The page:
|Campaign Against Sanctions on IraqPLEASE NOTE THIS SITE IS NOW AN ARCHIVE, AND IS NO LONGER UPDATED. For information on Iraq since May 2003, please visit www.iraqanalysis.org.|
12 actions for 12 years of sanctions
8 - Write to a newspaper
Letters to newspapers demonstrate the level of public interest in a topic and are informative for readers and possibly journalists. Even letters that are not printed will still be read by newspaper staff.
* Write a letter to your local paper drawing attention to the twelfth anniversary of the imposition of sanctions. You could stress that while political debate is concentrated on whether the US and UK should take military action against the Iraqi regime, there remain significant concerns about the impact of sanctions on the Iraqi people. You could mention one or two of the points listed in the suggestions for letters to MPs in Action 1.
Itís a good idea to try to find a local angle for your letter. While some papers may print letters on general topics, especially midweek, a reference to a local military base, or to an event organised by a local anti-sanctions group, may improve the chances of your letter being published.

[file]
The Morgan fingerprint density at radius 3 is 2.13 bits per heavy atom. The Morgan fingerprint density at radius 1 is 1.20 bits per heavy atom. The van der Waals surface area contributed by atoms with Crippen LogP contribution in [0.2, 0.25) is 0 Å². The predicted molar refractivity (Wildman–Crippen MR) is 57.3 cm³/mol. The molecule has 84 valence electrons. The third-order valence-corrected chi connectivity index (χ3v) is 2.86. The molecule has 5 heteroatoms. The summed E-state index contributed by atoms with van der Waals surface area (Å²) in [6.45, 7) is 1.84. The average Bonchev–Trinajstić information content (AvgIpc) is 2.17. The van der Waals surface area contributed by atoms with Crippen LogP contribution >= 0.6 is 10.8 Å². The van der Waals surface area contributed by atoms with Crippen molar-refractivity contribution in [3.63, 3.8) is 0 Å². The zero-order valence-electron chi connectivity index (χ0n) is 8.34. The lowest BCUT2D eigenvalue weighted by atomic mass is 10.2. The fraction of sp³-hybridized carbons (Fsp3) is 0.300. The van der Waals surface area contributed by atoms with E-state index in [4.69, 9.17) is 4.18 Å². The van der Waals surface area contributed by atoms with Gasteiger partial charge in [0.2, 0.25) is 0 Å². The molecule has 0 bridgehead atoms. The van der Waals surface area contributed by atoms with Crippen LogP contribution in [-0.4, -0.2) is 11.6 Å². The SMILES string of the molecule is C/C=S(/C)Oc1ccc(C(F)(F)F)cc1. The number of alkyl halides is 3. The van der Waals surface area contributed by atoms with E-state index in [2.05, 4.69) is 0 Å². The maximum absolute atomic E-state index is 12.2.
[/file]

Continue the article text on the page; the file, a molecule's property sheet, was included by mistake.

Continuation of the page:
* Keep an eye out also for articles about Iraq in the national press. If you see any inaccuracies, or if you want to agree or disagree with a point made in an article, you could write a letter to the editor in response.
Take into account that national newspapers receive hundreds of letters every day and can publish only a selection. Some points to consider when writing a letter include:
- make your points clearly: donít try to cover too much ground, but instead, focus on one or two key points which youíd like to communicate to the reader, and which are most relevant to the original article.
- back up your claims: make reference to statements by UN agencies and NGOs that support your argument.
- be concise: bear in mind that anything over 200 words probably wonít get published.
- include all your details: give your name, full address and telephone number.
- send it off quickly: national newspapers are increasingly printing responses only to the previous dayís articles. As a result, itís best to send a letter before 3pm on the day of the articleís publication, or even better, on the same morning.
One way to keep in touch with what is printed in the national press, if you have access to email, is to join CASIís discussion list. List members from Voices in the Wilderness UK often send out a compilation of broadsheet coverage for the day on the same morning, allowing you time to get your replies in quickly. To subscribe to the list, email firstname.lastname@example.org or go to www.casi.org.uk/lists.html.
This archive site is hosted by the Iraq Analysis Group, to whom queries should be directed